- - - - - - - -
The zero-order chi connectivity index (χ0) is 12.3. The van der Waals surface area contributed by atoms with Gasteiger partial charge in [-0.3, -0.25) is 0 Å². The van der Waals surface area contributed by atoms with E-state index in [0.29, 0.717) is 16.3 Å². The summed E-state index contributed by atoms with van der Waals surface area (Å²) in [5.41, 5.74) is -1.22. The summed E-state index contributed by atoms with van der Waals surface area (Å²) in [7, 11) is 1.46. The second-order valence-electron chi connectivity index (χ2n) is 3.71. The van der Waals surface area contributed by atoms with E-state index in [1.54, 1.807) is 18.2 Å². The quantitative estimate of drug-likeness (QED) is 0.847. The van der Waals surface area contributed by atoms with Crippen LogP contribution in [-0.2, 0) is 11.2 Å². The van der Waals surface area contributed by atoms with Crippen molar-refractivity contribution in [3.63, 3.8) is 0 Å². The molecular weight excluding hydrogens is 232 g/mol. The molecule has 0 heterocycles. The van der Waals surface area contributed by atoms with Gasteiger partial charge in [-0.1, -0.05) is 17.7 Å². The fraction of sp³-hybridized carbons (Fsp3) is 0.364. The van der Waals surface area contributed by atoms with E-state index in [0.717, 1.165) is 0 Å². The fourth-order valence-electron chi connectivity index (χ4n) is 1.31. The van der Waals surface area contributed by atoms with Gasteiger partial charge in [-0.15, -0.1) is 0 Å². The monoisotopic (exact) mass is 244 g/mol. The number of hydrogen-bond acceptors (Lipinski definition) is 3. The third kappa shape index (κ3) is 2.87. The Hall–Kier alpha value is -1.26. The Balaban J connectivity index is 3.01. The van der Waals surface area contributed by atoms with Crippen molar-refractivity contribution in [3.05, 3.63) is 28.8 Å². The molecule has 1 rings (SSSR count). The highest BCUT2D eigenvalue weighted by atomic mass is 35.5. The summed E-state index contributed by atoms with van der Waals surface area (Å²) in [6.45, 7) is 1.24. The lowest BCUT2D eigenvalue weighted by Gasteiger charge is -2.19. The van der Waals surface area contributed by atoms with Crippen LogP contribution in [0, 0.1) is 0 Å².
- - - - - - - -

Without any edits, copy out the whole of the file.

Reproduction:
The zero-order chi connectivity index (χ0) is 12.3. The van der Waals surface area contributed by atoms with Gasteiger partial charge in [-0.3, -0.25) is 0 Å². The van der Waals surface area contributed by atoms with E-state index in [0.29, 0.717) is 16.3 Å². The summed E-state index contributed by atoms with van der Waals surface area (Å²) in [5.41, 5.74) is -1.22. The summed E-state index contributed by atoms with van der Waals surface area (Å²) in [7, 11) is 1.46. The second-order valence-electron chi connectivity index (χ2n) is 3.71. The van der Waals surface area contributed by atoms with E-state index in [1.54, 1.807) is 18.2 Å². The quantitative estimate of drug-likeness (QED) is 0.847. The van der Waals surface area contributed by atoms with Crippen LogP contribution in [-0.2, 0) is 11.2 Å². The van der Waals surface area contributed by atoms with Crippen molar-refractivity contribution in [3.63, 3.8) is 0 Å². The molecular weight excluding hydrogens is 232 g/mol. The molecule has 0 heterocycles. The van der Waals surface area contributed by atoms with Gasteiger partial charge in [-0.1, -0.05) is 17.7 Å². The fraction of sp³-hybridized carbons (Fsp3) is 0.364. The van der Waals surface area contributed by atoms with E-state index in [0.717, 1.165) is 0 Å². The fourth-order valence-electron chi connectivity index (χ4n) is 1.31. The van der Waals surface area contributed by atoms with Gasteiger partial charge in [-0.15, -0.1) is 0 Å². The monoisotopic (exact) mass is 244 g/mol. The number of hydrogen-bond acceptors (Lipinski definition) is 3. The third kappa shape index (κ3) is 2.87. The Hall–Kier alpha value is -1.26. The Balaban J connectivity index is 3.01. The van der Waals surface area contributed by atoms with Crippen molar-refractivity contribution in [3.05, 3.63) is 28.8 Å². The molecule has 1 rings (SSSR count). The highest BCUT2D eigenvalue weighted by atomic mass is 35.5. The summed E-state index contributed by atoms with van der Waals surface area (Å²) in [6.45, 7) is 1.24. The lowest BCUT2D eigenvalue weighted by Gasteiger charge is -2.19. The van der Waals surface area contributed by atoms with Crippen LogP contribution in [0, 0.1) is 0 Å².